For every dollar schools spend on six common social-emotional learning programs, those interventions return an average $11 worth of benefits.
That’s the finding of “The Economic Value of Social and Emotional Learning,” a study released this week by the Center for Benefit-Cost Studies of Education at Columbia University’s Teachers College.
To arrive at their conclusions, researchers analyzed existing evaluations of six prominent social-emotional learning interventions, which are described in this graphic I pulled from the report.
“We estimate each intervention’s costs based on the ingredients employed during the implementation previously evaluated,” the report says. “We utilize the effects estimated in the evaluations to estimate economic benefits of the interventions to society. We then calculate the benefit-cost ratios and net present values to determine if the benefits generated by each program outweigh the costs of implementation.”
Costs included in the evaluation include personnel, materials/equipment, facilities, and other inputs. Researchers estimated benefits by measuring the financial impacts of the interventions’ outcomes. For example, a successful bullying intervention may reduce missed school days that can cause students to struggle and need extra academic supports, and it may reduce the amount of costly personnel time that staff spend addressing student complaints. And programs that lead to improved academic results may lead to higher income for students later in life, the report says.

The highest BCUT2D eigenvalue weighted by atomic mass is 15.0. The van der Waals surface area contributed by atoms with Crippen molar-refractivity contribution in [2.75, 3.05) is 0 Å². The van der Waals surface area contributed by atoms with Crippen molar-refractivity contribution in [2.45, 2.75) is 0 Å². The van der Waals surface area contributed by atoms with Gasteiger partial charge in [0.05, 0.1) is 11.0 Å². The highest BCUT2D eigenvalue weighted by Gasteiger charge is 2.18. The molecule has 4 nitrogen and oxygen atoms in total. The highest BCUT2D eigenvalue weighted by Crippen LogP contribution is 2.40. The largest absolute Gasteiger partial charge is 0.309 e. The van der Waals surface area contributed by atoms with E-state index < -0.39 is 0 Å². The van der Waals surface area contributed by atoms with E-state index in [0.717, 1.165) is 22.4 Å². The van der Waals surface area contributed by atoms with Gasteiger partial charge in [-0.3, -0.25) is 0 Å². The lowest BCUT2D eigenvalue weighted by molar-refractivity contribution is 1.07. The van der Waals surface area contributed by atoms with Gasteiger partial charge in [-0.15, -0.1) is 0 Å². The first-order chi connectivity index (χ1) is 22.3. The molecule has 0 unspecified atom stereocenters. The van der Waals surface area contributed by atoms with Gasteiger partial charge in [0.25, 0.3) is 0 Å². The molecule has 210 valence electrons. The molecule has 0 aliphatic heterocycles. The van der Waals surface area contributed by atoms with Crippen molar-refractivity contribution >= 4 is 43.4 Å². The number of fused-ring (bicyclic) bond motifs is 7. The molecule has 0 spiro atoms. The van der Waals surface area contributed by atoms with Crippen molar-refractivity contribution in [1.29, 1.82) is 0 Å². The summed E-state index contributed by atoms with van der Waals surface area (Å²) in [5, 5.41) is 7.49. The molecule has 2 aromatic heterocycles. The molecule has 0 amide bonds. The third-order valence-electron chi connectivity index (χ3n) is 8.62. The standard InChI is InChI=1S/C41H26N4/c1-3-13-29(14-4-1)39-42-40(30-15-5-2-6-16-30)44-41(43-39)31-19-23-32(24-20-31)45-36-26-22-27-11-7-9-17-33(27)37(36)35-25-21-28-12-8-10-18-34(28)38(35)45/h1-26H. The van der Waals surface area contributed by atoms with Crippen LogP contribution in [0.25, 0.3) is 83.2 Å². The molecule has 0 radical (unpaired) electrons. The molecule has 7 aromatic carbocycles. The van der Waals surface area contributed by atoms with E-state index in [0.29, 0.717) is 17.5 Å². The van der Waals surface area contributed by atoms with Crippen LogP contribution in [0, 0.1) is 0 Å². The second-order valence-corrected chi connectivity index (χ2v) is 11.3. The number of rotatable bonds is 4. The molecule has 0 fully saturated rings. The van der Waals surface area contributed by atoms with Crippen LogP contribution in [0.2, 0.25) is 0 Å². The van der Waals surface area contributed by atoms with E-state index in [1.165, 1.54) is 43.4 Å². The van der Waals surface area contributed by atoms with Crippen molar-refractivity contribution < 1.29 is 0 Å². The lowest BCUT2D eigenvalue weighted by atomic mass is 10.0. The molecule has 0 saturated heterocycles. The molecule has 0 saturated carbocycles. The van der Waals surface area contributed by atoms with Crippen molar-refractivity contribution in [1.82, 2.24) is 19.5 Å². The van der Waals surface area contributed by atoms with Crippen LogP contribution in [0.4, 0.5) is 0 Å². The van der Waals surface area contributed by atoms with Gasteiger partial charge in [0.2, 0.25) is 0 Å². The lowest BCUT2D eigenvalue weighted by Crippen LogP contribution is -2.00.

“In the educational setting, we seek investments that have the highest return to the taxpayer and to society,” the report says. “In the past, [cost-benefit] studies have been limited largely to increases in educational attainment and to improvements in cognitive test scores. But it is now becoming widely recognized that social and emotional learning in schools can be as important as or even more important than cognitive gains in explaining important developmental and life outcomes. Social and emotional skills are less commonly considered in educational evaluations, in part because they are more challenging to measure than attainment and test scores. As such skills have gained prominence, it is important to integrate them into BC studies for consideration in educational policy and decision-making.”
The study was requested by the Collaborative for Academic, Social, and Emotional Learning (CASEL) and the NoVo Foundation, which helps support coverage of school climate issues in Education Week.
A version of this news article first appeared in the Rules for Engagement blog.